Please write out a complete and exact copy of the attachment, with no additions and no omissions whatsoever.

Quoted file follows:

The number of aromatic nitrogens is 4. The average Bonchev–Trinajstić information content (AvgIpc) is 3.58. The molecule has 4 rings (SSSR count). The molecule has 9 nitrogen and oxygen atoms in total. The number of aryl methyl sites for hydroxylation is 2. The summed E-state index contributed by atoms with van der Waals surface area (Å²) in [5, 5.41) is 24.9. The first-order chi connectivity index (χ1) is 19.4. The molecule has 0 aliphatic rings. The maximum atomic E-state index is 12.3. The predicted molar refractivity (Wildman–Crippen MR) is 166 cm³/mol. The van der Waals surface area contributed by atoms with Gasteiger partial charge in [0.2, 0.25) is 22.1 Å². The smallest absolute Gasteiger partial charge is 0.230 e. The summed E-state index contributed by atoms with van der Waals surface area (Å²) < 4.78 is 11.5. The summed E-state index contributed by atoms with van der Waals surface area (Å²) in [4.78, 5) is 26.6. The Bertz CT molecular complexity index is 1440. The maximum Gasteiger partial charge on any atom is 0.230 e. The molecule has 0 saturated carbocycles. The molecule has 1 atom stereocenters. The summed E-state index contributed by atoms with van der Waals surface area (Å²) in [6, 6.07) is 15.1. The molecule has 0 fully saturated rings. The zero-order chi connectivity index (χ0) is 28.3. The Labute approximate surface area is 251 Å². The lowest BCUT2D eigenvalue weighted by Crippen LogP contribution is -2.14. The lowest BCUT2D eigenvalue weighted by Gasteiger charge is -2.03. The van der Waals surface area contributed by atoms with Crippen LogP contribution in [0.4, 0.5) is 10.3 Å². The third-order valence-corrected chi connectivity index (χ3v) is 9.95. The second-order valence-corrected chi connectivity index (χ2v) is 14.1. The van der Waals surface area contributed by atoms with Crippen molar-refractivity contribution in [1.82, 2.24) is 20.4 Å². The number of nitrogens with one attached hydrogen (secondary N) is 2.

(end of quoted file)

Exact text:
The number of aromatic nitrogens is 4. The average Bonchev–Trinajstić information content (AvgIpc) is 3.58. The molecule has 4 rings (SSSR count). The molecule has 9 nitrogen and oxygen atoms in total. The number of aryl methyl sites for hydroxylation is 2. The summed E-state index contributed by atoms with van der Waals surface area (Å²) in [5, 5.41) is 24.9. The first-order chi connectivity index (χ1) is 19.4. The molecule has 0 aliphatic rings. The maximum atomic E-state index is 12.3. The predicted molar refractivity (Wildman–Crippen MR) is 166 cm³/mol. The van der Waals surface area contributed by atoms with Gasteiger partial charge in [0.2, 0.25) is 22.1 Å². The smallest absolute Gasteiger partial charge is 0.230 e. The summed E-state index contributed by atoms with van der Waals surface area (Å²) < 4.78 is 11.5. The summed E-state index contributed by atoms with van der Waals surface area (Å²) in [4.78, 5) is 26.6. The Bertz CT molecular complexity index is 1440. The maximum Gasteiger partial charge on any atom is 0.230 e. The molecule has 0 saturated carbocycles. The molecule has 1 atom stereocenters. The summed E-state index contributed by atoms with van der Waals surface area (Å²) in [6, 6.07) is 15.1. The molecule has 0 fully saturated rings. The zero-order chi connectivity index (χ0) is 28.3. The Labute approximate surface area is 251 Å². The lowest BCUT2D eigenvalue weighted by Crippen LogP contribution is -2.14. The lowest BCUT2D eigenvalue weighted by Gasteiger charge is -2.03. The van der Waals surface area contributed by atoms with Crippen LogP contribution in [0.4, 0.5) is 10.3 Å². The third-order valence-corrected chi connectivity index (χ3v) is 9.95. The second-order valence-corrected chi connectivity index (χ2v) is 14.1. The van der Waals surface area contributed by atoms with Crippen molar-refractivity contribution in [1.82, 2.24) is 20.4 Å². The number of nitrogens with one attached hydrogen (secondary N) is 2.